Managing food allergies in schools.
Food allergies are estimated to affect as many as 8 % of children with 2.5 % being allergic to peanut products. Based on the results of recent surveys, this prevalence has been increasing over the last few decades for unknown reasons. As children with food allergies reach school age, the issue is becoming more common in schools. For that reason, schools are now required to be prepared to take responsibility for the safety of food-allergic students. This review discusses the common problems surrounding management of food allergies in the school setting along with reasonable recommendations for addressing those problems. The most important component of food allergy management is for the student to get an accurate diagnosis and to then discuss development of an anaphylaxis action plan with their health-care provider. Each school should insist that a copy of such a plan be provided for each student with food allergy and that epinephrine is readily available should a student have an anaphylactic reaction. In addition to epinephrine, it is essential that school personnel be properly trained to recognize and treat allergic reactions should they occur. Known deficiencies in school preparedness have been documented in previous literature, and consequently, both state and the federal government have begun to implement policies to help with school preparedness.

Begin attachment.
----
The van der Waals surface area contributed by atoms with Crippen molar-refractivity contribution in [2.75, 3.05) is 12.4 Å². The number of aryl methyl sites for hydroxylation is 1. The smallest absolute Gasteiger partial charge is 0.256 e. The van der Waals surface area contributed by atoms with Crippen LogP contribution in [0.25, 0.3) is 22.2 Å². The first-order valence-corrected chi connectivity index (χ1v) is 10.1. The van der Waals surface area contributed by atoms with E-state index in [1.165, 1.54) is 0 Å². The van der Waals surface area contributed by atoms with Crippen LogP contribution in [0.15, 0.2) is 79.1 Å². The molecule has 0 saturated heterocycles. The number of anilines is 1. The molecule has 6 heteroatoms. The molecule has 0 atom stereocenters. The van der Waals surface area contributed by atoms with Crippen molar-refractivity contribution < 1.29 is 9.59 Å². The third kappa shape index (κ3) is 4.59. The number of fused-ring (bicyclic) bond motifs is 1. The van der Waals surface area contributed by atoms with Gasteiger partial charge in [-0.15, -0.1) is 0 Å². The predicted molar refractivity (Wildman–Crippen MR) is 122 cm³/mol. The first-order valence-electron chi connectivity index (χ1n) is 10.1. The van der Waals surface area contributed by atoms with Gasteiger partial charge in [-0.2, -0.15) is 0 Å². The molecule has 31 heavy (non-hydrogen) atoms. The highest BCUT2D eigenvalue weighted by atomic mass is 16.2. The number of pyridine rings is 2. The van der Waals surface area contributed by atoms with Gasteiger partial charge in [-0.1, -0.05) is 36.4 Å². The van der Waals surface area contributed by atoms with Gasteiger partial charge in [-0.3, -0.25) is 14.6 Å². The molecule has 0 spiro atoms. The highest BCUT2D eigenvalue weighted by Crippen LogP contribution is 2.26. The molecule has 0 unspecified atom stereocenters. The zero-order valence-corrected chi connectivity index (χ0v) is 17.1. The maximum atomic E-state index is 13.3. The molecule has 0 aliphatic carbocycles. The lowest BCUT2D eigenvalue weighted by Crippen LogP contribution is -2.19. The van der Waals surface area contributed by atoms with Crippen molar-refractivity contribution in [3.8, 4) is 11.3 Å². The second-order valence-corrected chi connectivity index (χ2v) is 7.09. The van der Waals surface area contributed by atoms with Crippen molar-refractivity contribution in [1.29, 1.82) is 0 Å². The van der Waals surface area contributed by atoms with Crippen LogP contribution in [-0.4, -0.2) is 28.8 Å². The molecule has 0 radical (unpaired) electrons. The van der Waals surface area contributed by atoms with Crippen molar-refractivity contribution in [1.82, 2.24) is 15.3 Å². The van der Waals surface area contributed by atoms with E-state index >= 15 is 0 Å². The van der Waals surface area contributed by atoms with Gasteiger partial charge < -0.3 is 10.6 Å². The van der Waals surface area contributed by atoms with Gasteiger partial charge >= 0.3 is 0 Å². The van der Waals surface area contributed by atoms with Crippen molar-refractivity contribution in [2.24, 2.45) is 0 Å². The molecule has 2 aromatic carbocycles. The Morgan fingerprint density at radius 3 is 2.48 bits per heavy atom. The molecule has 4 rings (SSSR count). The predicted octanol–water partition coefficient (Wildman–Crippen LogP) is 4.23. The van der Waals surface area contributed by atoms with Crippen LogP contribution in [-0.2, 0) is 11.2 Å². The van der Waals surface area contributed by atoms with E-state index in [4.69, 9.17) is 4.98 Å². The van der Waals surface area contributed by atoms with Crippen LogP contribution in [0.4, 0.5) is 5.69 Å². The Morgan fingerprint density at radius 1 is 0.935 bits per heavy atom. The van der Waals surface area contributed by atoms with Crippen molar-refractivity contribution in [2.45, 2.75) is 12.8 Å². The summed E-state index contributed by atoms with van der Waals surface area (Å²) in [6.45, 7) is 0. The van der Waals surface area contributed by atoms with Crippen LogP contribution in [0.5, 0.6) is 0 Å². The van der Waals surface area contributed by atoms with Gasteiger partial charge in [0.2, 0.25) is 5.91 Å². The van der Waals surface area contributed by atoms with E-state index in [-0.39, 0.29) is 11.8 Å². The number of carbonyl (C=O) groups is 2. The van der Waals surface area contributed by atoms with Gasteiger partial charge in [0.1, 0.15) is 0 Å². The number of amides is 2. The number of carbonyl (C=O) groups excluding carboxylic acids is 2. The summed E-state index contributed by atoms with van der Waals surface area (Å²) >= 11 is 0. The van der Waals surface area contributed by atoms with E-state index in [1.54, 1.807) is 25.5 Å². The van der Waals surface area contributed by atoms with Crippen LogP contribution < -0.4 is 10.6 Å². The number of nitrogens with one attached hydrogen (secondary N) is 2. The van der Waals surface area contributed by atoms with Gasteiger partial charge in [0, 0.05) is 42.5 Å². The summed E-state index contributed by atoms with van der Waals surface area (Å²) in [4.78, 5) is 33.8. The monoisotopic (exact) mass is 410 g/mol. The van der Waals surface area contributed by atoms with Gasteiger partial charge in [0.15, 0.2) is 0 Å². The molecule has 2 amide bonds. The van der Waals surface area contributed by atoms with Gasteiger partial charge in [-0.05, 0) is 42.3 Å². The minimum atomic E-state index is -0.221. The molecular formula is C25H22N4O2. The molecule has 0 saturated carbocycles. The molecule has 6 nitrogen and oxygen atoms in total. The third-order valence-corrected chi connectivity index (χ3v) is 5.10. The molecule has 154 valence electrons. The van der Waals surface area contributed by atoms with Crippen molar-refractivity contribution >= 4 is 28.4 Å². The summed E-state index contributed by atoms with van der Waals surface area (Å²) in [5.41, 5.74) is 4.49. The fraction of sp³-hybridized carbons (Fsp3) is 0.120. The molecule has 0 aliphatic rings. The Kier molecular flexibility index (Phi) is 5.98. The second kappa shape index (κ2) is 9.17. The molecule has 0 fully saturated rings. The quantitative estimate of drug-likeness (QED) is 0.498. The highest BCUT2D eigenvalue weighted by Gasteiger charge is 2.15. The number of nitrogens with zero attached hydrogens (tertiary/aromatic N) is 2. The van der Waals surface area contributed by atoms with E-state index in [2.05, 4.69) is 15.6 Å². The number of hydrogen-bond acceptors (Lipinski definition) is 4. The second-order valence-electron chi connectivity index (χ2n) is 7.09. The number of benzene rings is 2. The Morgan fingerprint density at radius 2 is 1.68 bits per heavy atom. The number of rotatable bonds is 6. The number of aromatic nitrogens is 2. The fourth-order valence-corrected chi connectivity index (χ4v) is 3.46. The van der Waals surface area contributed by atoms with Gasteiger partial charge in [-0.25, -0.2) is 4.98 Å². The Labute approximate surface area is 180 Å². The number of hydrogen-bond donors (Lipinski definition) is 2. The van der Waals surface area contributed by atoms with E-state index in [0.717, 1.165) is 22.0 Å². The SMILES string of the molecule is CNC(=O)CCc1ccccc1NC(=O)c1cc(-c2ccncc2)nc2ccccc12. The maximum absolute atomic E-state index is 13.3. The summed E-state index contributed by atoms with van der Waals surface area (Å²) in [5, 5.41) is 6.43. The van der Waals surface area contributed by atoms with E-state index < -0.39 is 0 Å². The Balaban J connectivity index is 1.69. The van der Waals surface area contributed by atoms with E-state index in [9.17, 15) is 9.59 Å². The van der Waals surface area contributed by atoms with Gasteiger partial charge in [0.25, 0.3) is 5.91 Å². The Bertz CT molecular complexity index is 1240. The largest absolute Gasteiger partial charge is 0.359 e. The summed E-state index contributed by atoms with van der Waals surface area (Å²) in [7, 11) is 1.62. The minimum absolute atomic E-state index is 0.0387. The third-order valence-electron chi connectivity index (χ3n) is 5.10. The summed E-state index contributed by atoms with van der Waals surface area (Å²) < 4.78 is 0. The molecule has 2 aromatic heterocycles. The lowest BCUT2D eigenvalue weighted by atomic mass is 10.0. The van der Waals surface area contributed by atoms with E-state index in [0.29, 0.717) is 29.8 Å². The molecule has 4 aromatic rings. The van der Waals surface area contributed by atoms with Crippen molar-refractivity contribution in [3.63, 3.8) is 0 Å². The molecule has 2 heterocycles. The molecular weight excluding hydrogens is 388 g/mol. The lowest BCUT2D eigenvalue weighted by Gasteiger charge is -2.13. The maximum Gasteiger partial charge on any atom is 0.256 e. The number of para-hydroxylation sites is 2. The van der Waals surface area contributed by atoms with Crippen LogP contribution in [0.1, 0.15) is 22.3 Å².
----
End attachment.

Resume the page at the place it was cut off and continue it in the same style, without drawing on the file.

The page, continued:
Current allergy and asthma reports
Adolescent; Anaphylaxis; Child; Epinephrine; Food Hypersensitivity; Humans; Patient Care Planning; School Health Services; Sympathomimetics; United States
Anaphylaxis; Epinephrine; Food Hypersensitivity; Patient Care Planning; School Health Services; Sympathomimetics
Portnoy JM, Shroba J. Managing food allergies in schools. Curr Allergy Asthma Rep. 2014;14(10):467. doi:10.1007/s11882-014-0467-z